What’s a “bank holiday”? Do Aussies say that too?

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Today (Monday), 29 May 2023 is a “bank holiday” in the United Kingdom, our third this month! 📆
Now this term “bank holiday” often confuses many people not from the UK or Ireland. Does this mean that it’s a holiday for banks only? 🧐

Absolutely not! “Bank holidays” in the UK and Ireland are what are otherwise known as “public holidays”. Schools 🏫, offices 🏢, etc., along with banks 🏦 are all closed.

But what’s the case with Australia 🇦🇺? Do Aussies called them “bank holidays” too?

Well, even though they are still legally defined as “bank holidays” in the Australian states of South Australia and Victoria 📜, Aussies refer to them as “public holidays” only. This term is one of the many that differ between UK English and Australian English.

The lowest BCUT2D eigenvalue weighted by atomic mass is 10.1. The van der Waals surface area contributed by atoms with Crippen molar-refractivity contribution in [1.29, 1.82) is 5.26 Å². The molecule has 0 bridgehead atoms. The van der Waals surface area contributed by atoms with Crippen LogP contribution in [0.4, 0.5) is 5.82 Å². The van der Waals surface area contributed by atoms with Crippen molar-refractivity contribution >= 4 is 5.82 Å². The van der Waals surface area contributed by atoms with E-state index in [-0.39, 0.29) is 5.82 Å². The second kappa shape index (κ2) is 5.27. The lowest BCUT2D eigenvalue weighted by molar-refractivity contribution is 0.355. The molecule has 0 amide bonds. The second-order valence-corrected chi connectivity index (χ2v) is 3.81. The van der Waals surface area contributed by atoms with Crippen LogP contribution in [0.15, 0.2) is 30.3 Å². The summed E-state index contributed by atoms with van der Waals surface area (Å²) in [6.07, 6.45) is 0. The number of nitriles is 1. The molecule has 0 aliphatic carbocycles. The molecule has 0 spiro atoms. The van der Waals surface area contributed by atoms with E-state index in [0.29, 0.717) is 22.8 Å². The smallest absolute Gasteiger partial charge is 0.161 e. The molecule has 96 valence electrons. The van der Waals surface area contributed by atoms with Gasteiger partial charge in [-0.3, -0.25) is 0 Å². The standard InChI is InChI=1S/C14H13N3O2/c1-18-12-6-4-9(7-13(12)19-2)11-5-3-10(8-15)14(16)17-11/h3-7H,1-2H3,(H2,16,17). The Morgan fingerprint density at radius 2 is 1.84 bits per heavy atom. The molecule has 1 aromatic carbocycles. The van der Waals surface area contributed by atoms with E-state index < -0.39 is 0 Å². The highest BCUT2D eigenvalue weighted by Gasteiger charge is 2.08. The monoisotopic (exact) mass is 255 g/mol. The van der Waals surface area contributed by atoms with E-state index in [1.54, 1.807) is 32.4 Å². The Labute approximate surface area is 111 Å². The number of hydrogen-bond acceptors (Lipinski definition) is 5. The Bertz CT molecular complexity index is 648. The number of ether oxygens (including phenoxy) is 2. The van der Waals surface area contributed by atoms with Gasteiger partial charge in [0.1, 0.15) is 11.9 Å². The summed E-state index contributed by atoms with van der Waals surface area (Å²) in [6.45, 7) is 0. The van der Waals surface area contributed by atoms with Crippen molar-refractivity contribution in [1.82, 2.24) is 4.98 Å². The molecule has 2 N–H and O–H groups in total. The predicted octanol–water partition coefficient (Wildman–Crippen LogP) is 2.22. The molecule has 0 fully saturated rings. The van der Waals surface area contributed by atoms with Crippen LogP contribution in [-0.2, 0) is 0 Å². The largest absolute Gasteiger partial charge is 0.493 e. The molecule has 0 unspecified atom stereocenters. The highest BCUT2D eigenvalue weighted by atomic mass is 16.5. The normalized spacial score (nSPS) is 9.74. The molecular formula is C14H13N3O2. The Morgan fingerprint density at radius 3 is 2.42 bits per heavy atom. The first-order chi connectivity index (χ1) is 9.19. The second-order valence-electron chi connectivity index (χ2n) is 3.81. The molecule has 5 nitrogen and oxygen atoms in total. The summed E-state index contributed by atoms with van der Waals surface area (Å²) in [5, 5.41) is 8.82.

But then there’s the state of New South Wales (Sydney is its capital) 🦘, where the first Monday of August is an actual “bank holiday” i.e. banks and other financial institutions are closed while for everyone else it’s a normal workday. So in this part of Australia, a distinction is made between a “public holiday” (days like Christmas, Australia Day, Labour Day etc.) and a “bank holiday”.

The bank holiday in NSW is a leftover from the original purpose of bank holidays in the British Empire: “The NSW Bank Holiday in August originated from the commercial practice in the United Kingdom of compensating counting house staff for extra work involved in the June 30 balances by granting them a holiday on the first Monday of August.” Why this one stayed in NSW is because the financial year ends in Australia on 30 June.

If you ever need someone to help you get it right for Australia, feel free to ask me!